Transcript - Sir Mike Rake, Chairman, BT Group plc and easyJet plc 

Nicholas O’regan, Professor of strategy and innovation talks to Sir Mike Rake about BT s successes and future strategies for growth.

Nicholas: Sir Mike Rake, Thank you very much for coming down to Bristol. BT is back in profit, suggesting that the global restructuring is paying dividends. What are the main plans of a global restructuring efforts?

Mike: Yeah well (Nicholas interrupts)

Nicholas: And in your view what contributes to success?

Mike: Well I think the biggest problem with BT has had was too much strategy and not enough execution, and I think the original strategy in expanding into global services, developing broadband UK, as we saw fixed line deteriorating. And dealing the regulatory settlement we had to be quite open reached to the rest of the business was the right thing to do. 

But I think execution we underestimated the difficult particularly in global services when you’re expanding fast and highly complex and technical areas on a global basis. I think basically the company lost control of the cost and delivery issues around that and the contract management issues.

 And I think it was broader than that I don’t think we were on top of our costs, we weren’t on top of our capital expenditure. What you’ve seen in the last 18 months is we got on top of our costs on top of our capital expenditure.

We’ve gone on top of global service. So we’ve seen, we’ve significantly reduced debt, we’ve significantly improved cash flow and we’ve been able to simultaneously invest in infrastructure around our fibre optics that’s being rolled out.

 We’ve been at the same time able to, you know, start to increase again our dividends and all of this has contributed to a significant success, we’ve managed to really reduce the losses in our global services division.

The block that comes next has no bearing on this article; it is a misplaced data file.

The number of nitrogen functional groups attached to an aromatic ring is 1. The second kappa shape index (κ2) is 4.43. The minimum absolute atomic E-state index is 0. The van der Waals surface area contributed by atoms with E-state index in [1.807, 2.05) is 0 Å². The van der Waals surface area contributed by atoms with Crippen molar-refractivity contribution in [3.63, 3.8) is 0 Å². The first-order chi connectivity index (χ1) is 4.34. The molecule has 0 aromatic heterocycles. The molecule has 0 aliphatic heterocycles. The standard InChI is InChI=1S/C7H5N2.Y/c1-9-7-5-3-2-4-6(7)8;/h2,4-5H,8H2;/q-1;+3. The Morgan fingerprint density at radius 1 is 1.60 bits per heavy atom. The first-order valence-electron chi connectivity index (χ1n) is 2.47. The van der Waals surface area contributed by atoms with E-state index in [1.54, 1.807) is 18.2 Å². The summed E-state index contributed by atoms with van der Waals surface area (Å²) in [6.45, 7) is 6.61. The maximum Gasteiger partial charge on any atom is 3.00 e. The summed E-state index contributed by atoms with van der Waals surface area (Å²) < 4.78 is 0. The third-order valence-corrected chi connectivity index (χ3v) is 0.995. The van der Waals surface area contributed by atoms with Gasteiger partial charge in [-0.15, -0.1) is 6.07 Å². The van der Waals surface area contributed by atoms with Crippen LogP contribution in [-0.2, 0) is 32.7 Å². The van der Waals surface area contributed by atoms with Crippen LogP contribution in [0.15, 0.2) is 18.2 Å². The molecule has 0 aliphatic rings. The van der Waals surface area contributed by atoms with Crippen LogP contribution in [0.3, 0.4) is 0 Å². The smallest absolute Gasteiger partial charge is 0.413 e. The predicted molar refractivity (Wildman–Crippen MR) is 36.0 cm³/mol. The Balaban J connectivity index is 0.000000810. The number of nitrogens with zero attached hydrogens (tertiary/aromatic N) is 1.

Nicholas: What are the key strategic challenges faced by BT?

Mike: Well I think BT, we obviously live in a very competitive world, in telecommunications particularly; in the United Kingdom we still have a lot of work to on managing effectively and our global services businesses, from a cost point of view, that we’ve got to do, we obviously have a significant pension situation.

We got 300,000 deferred and current pensioners we’ve inherited from privatisation and we have to deal with those issues. And Obviously we suffered very heavy regulation from the TSR agreement 6 years ago and it’s been important to, BTs basically been operating with two hands tied behind its back in the UK and we’ve now been able break free of that from some degree more sensible regulatory environment, which I think allows us to compete more effectively.

We’ll be expanding heavily in BT retail and BT Vision gaining access to sports for the first time, it allows us to package our products properly for the first time and allow us as a country to compete with others in the television area and at the same time you know to make sure people are getting the advance high speed broadband that people now regard not just as an necessity but almost as a utility.